3. Great list, just the thought about leaving off long gaps of time or things that Dwight Schrute from The Office would do. I think your comment of keeping it relevant is best.

    Dwight: For your convenience, I've broken it down into three parts: professional resume, athletic and special skills resume, and Dwight Schrute trivia. Of course martial arts training is relevant.

  4. I agree with almost all of this. EXCEPT: if someone is recently out of school (2 years or less) I want their major gpa listed. Also, I always want months of employment. People try to hide work gaps by just listing years

  5. It's been a while since I've written a resume', but I find that I'm in agreement with you list. Especially, in agreement with the number 1 item. Let's face it, what you're looking for is *that specific job* so why not be specific and address how you would be the best fit for it. A resume', like any sales pitch, should emphasize benefits you offer to the employer. Focus should be on meeting the need, not tooting the horn. One would probably benefit more learning from a great copywriter rather than a resume book.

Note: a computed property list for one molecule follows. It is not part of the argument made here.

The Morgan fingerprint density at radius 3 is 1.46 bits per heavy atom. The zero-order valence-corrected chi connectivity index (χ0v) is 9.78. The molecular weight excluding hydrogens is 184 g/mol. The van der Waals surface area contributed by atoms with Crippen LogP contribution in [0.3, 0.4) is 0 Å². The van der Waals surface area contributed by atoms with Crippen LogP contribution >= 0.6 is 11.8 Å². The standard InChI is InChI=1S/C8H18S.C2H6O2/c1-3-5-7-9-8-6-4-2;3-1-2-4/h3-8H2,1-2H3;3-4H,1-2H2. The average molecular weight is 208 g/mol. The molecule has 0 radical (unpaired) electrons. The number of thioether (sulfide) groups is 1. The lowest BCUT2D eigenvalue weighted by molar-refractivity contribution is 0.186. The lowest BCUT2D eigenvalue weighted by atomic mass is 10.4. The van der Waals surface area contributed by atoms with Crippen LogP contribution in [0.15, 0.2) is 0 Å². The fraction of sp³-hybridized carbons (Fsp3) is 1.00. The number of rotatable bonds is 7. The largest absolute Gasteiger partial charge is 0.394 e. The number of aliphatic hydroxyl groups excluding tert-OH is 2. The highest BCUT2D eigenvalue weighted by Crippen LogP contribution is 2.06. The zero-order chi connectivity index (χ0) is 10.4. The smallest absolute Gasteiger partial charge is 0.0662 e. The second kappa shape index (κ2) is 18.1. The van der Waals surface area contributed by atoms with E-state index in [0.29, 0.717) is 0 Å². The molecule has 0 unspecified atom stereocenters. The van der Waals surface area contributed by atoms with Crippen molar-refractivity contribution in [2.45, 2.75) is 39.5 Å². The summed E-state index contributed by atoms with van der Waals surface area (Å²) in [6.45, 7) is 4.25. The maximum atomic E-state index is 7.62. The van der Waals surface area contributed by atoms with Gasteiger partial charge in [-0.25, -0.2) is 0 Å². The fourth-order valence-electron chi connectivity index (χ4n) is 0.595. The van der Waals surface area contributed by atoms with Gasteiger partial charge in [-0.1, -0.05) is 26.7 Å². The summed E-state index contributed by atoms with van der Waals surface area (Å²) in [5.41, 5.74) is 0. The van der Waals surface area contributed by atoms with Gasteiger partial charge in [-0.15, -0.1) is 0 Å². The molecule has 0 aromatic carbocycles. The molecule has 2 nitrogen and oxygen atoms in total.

6. Great comments all. I should stipulate here that there are exceptions to each of these suggestions. Especially the larger list. These are general suggestions. The only thing I can't ever see a need for including in your resume is Dungeons and Dragons :)

  7. This is a good top ten list for anyone currently seeking employment. I receive 3-5 resumes a week right now from people actively seeking work in the technology field and lay-out/content has clearly evolved over the years. Objective statements really are (usually) a waste of valuable space.

    Your point in knowing what to not place on a resume can not be overemphasized enough. A few thoughts came to mind that merit mention as I suspect others in a hiring role may feel the same way: